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Tuesday, March 3, 2015
- As controlled field trials of a genetically modified (GM) crop are about to begin in five African countries amidst promises of improved crops grown under poor conditions, critics are charging organisations with selling out the interests of African farmers. A team of scientists in the United States, Mexico, Kenya, Uganda, Tanzania, South Africa and Mozambique has developed water-efficient maize varieties under the Water Efficient Maize for Africa (WEMA) project. The high-yielding maize varieties are said to be adapted to African conditions and tolerant to various stresses, including pest and disease resistance, found on farmers’ fields in Eastern and Southern Africa.
Soon controlled field trials of 12 WEMA varieties will begin in the five African countries.
The drought-tolerant WEMA varieties were developed in partnership with the Nairobi-based African Agricultural Technology Foundation (AATF); the International Maize and Wheat Improvement Center (CIMMYT) in Mexico; multi-national biotechnology company, Monsanto; and the national agriculture research organisations in the five African countries. The programme started in 2008.
But organisations against GM crops, such as Gene Ethics, argue that this biotechnology is not about food security, but profits for commercial interests. Bob Phelps of Gene Ethics in Australia charged that the WEMA project with selling out the interests of African farmers. He said the project was advancing corporate access to public resources and markets in order to maximise private profit.
“This is nothing more than a scheme to unfairly promote and advantage GM techniques and their products over all other means to achieve rural sustainability for African communities. The AATF considers only genetic manipulation solutions to Africa’s drought problems, ignoring all other technologies and management strategies,” Phelps told IPS.
But Africa has more mouths to feed despite strides to boost agriculture investment and its under-resourced small holder farmers. Some farmers desperate to earn a living think the GM crops should be given a chance.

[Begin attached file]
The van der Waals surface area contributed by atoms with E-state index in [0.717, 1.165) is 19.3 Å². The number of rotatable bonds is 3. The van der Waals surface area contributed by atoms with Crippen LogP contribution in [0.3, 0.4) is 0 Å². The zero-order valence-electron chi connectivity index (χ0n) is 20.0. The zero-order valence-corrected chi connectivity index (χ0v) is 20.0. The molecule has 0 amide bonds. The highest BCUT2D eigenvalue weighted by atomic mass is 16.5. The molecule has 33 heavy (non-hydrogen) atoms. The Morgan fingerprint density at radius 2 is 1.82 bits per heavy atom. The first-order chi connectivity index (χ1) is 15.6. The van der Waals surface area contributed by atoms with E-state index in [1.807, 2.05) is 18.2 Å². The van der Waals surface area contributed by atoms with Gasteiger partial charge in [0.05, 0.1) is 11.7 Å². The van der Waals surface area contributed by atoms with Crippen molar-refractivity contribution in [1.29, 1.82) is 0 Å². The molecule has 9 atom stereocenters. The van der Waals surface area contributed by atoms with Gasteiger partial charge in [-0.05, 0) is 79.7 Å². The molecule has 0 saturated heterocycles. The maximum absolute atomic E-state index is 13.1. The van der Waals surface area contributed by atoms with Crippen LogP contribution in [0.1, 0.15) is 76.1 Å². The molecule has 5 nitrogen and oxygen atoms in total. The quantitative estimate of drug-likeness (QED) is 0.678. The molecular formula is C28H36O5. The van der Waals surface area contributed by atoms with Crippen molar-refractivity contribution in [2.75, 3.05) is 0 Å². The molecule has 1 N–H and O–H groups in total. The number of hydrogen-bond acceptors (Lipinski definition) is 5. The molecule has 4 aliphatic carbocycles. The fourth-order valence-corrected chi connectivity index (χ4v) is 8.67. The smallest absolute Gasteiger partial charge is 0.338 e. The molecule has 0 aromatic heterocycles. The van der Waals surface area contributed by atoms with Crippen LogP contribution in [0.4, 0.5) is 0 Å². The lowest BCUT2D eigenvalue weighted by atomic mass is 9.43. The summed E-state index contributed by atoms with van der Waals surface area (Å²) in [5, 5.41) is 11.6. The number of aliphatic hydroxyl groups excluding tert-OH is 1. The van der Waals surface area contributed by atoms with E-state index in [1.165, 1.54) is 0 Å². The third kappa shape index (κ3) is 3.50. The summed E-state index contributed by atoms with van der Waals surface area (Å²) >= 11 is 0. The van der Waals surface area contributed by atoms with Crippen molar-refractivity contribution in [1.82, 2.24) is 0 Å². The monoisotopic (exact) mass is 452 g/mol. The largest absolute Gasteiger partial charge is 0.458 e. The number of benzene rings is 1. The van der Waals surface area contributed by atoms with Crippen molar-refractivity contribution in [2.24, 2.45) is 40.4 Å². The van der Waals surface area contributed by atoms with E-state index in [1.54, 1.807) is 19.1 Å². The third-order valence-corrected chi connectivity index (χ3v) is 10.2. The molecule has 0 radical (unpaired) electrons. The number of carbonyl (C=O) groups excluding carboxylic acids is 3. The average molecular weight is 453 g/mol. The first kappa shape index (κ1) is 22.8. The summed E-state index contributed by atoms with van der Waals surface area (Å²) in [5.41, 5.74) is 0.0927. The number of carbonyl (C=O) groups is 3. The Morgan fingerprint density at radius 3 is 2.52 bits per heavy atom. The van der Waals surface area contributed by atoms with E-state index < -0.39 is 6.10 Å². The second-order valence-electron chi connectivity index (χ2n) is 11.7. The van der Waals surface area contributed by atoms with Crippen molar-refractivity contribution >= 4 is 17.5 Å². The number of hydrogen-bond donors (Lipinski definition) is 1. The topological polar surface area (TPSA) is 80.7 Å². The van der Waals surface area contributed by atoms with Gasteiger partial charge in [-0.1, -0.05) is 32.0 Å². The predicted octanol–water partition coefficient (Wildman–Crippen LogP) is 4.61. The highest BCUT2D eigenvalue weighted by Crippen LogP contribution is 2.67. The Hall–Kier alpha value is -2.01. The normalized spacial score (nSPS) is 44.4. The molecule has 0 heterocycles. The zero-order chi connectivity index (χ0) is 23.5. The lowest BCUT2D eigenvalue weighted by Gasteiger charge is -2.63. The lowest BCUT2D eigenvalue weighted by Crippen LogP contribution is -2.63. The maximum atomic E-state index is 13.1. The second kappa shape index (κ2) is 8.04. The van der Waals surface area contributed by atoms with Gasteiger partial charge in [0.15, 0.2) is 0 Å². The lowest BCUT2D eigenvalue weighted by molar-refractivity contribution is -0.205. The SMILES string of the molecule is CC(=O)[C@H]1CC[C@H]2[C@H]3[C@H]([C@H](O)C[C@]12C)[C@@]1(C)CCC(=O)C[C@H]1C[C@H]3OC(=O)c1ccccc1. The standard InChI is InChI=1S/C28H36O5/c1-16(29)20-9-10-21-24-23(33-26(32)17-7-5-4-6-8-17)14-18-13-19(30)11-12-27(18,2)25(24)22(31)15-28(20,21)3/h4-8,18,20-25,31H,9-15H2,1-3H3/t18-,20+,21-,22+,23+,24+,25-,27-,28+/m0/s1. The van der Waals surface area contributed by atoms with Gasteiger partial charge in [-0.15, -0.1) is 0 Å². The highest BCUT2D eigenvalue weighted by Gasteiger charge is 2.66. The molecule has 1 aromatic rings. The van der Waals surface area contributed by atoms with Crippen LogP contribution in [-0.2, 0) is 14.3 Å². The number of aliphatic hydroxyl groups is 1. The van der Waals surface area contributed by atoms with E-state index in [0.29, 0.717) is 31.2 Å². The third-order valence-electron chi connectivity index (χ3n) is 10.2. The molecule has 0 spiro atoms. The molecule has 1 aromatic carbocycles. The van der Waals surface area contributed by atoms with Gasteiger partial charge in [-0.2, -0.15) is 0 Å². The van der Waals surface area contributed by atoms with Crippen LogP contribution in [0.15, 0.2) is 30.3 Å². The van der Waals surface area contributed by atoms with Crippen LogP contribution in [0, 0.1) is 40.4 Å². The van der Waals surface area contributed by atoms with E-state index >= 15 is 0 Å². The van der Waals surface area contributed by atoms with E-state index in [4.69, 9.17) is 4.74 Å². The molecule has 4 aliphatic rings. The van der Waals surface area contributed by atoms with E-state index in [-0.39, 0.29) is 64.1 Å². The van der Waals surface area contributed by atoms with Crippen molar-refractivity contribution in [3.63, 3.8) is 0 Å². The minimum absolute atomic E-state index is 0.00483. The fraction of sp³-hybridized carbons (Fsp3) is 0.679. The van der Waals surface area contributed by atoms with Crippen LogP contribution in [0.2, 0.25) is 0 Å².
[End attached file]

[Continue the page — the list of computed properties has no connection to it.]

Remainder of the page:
Berean Mukwende, a maize famer in Zimbabwe and vice-President of the Zimbabwe Farmers Union, said given poor growing conditions and low yields in drought-prone countries like Zimbabwe, drought-resistant varieties of staple maize should be considered.
“Seed is expensive and normally not available in rural areas and (are) often not the suitable varieties. But with yields low, higher yield and drought-resistant varieties (of maize) would raise productivity and are welcome,” Mukwende said.
He added: “Farmers do not have finance to purchase the seeds and welcome a reduction in cost and are always on the lookout for high yields, drought tolerance, and resistance to pests and diseases traits in seeds.”
AATF’s Project Communications Officer, Grace Wachoro, told IPS that the WEMA project is using advanced breeding technology based on germplasm from CIMMYT’s Drought Tolerance Maize for Africa. The project will incorporate the transgenic drought tolerance trait into some of these new drought-tolerant hybrids.
AATF said during moderate drought, the new varieties are expected to increase yields by 24 to 35 percent compared to current varieties without this form of drought tolerance. If the project succeeds, the increase in yields would translate into two million additional tonnes of maize harvested during drought years.
“That means 14 to 21 million people in the five countries we are targeting would have more to eat and sell,” Wachoro told IPS from Nairobi, Kenya.
In addition, AAFT says, the new varieties have human and environmental health benefits through the reduced need and use for pesticides. The crop is also fortified with increased minerals and vitamins for better health.
But biotechnology promises for boosting food security have not waned despite growing scepticism about the safety of GM crops. If anything, they have fed the case against GM foods.
Gene Ethics believes the WEMA plan focuses exclusively on higher yields with GM crops dependent on increasingly expensive and scarce inputs, such as oil-based fertilisers, pesticides and machinery fuels. The organisation said integrated, biodiverse cropping and management systems that would better serve the long-term needs of rural communities for environmental sustainability, nutrition and balanced diets should be considered as possible solutions.
AAFT has said smallholder farmers will have to pay for the seeds because Monsanto was donating advanced breeding, biotechnology, and expertise to improve the drought tolerance of maize varieties adapted to African conditions. However, they will not be charged royalties.
The varieties will be licensed without charge through AATF for development, testing, and eventual deployment through multiple seed distribution channels.
But Phelps is not convinced. He said nothing is free in the long run and African farmers will pay year after year for GM seed that they cannot save for replanting.
“Monsanto offers its GM seed products free at first, as it did in South America with soy and corn,” he said.
“Monsanto and AATF plan to hook African farmers and governments who will buy GM products later at top prices when other options such as farm-saved seed have disappeared.”